Wednesday’s ceremony at an industrial park in the Etzion Bloc, funded by the Culture and Education ministries to the tune of NIS 10 million ($2.8 million) and featuring a speech by Prime Minister Benjamin Netanyahu, has turned into a political lightning rod in recent days.

On Monday, Channel 1 reported that the opposition Yesh Atid and Zionist Union parties decided not only to skip the event, but to bar their MKs from attending. Within hours, both factions issued denials that any such “boycott,” as the report had called it, was in place.

Regev said she was “ashamed that a party that calls itself the Zionist Union” would not be attending the ceremony. She said that earlier leaders within the Labor movement, such as former prime ministers David Ben Gurion and Shimon Peres, would have disapproved of the apparent choice by their successors.

A statement from the Yesha Council, the umbrella organization representing Israeli settlements, struck a similar chord.

“The Labor Party was once an active partner in the establishment of the settlements, and for this it deserves recognition and thanks,” it said. However, in a pointed dig, it went on to call on “all parties that view Zionism and settlement as an important value to participate in this festive event.”

MK Tzipi Livni speaks during a visit in the Israeli settlement of Maale Adumin, in the West Bank on May 18, 2017. (Yonatan Sindel/Flash90)

Former foreign minister Tzipi Livni, whose Hatnua faction sits with Labor in the Zionist Union party, said she would not be attending because while she has always battled to preserve Israeli control of the major settlement blocs, Wednesday’s event is intended to celebrate all settlements, including isolated ones and even illegal outposts. “It’s not just the Ezion Bloc,” she said. “It’s also Amona.” The government was attempting to assert that there is a national consensus regarding the entire settlement enterprise, when in fact the issue is divisive and Israel needs to grapple with it.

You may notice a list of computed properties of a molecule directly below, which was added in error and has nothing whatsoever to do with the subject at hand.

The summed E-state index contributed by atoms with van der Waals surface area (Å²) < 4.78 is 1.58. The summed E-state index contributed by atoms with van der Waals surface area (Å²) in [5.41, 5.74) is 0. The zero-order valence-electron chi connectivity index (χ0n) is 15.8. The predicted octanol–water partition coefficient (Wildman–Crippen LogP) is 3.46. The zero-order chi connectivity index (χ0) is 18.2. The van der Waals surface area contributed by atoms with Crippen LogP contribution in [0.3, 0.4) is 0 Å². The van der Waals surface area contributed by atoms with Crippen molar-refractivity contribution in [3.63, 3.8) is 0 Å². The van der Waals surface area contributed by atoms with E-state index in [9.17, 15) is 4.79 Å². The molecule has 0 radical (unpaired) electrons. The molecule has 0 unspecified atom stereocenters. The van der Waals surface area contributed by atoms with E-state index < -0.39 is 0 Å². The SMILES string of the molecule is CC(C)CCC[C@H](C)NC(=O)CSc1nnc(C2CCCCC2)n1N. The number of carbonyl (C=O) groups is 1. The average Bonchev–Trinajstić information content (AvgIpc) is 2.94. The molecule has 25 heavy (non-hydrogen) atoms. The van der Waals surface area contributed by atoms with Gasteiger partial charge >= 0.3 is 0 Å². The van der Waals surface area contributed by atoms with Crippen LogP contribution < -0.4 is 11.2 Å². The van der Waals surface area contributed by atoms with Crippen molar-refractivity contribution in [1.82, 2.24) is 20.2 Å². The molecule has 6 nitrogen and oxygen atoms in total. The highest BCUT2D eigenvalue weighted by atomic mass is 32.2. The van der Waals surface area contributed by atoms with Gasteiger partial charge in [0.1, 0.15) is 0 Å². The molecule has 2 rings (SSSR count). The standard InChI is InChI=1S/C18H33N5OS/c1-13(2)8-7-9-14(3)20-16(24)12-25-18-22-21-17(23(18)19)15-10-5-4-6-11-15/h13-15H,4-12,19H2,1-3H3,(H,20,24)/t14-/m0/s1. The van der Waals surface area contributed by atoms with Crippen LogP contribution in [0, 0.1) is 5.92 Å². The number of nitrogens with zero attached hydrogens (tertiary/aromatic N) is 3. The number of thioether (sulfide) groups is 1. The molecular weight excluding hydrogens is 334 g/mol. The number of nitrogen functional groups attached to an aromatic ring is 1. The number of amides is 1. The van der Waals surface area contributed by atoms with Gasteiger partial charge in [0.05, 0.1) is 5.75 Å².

While it was entirely legitimate to organize a government event celebrating settlements, she added, a state event was not appropriate.

Yesh Atid chief Yair Lapid leads a faction meeting at the Knesset on July 10, 2017. (Yonatan Sindel/Flash90)

Yesh Atid’s leader Yair Lapid, who is abroad but is sending a representative to the gathering, said it was plainly a “Likud event” rather than a genuine state ceremony, and that it had been made clear to him that, were he able to attend, he would not be allowed to speak.

Earlier Monday, the Peace Now settlement watchdog sent a letter to each member of the opposition, imploring them not to take part in the ceremony.

“There is no reason to celebrate. The essence of the event undermines the two-state vision, and there is no justification for taking part in it,” the letter read.

Prime Minister Benjamin Netanyahu speaks at a ceremony inaugurating a new neighborhood in the Beitar Illit settlement on August 3, 2017. (Jacob Magid/Times of Israel)

The group referred to the ceremony as “another step toward the creeping annexation policy of the Netanyahu government.”

It will be the fourth event in the West Bank that Netanyahu has addressed in the last three months.

In August, he spoke at a similar celebration marking 50 years of settlement in Samaria (the northern West Bank). Two weeks prior, he addressed a ceremony inaugurating a new neighborhood in Beitar Illit, a large ultra-Orthodox settlement south of Jerusalem. And in June, he spoke at an event installing a new medical school at Ariel University, which was funded by casino magnate Sheldon Adelson.

Much of the international community views West Bank settlements as illegal and has frequently tried to pressure Israel to halt construction beyond the Green Line. The Palestinians say it is one of the major obstacles to reaching a peace deal. Most settlements are legal according to Israeli law — though Israel has never extended its sovereignty over the West Bank — and many see the area as Israel’s by historical and biblical right.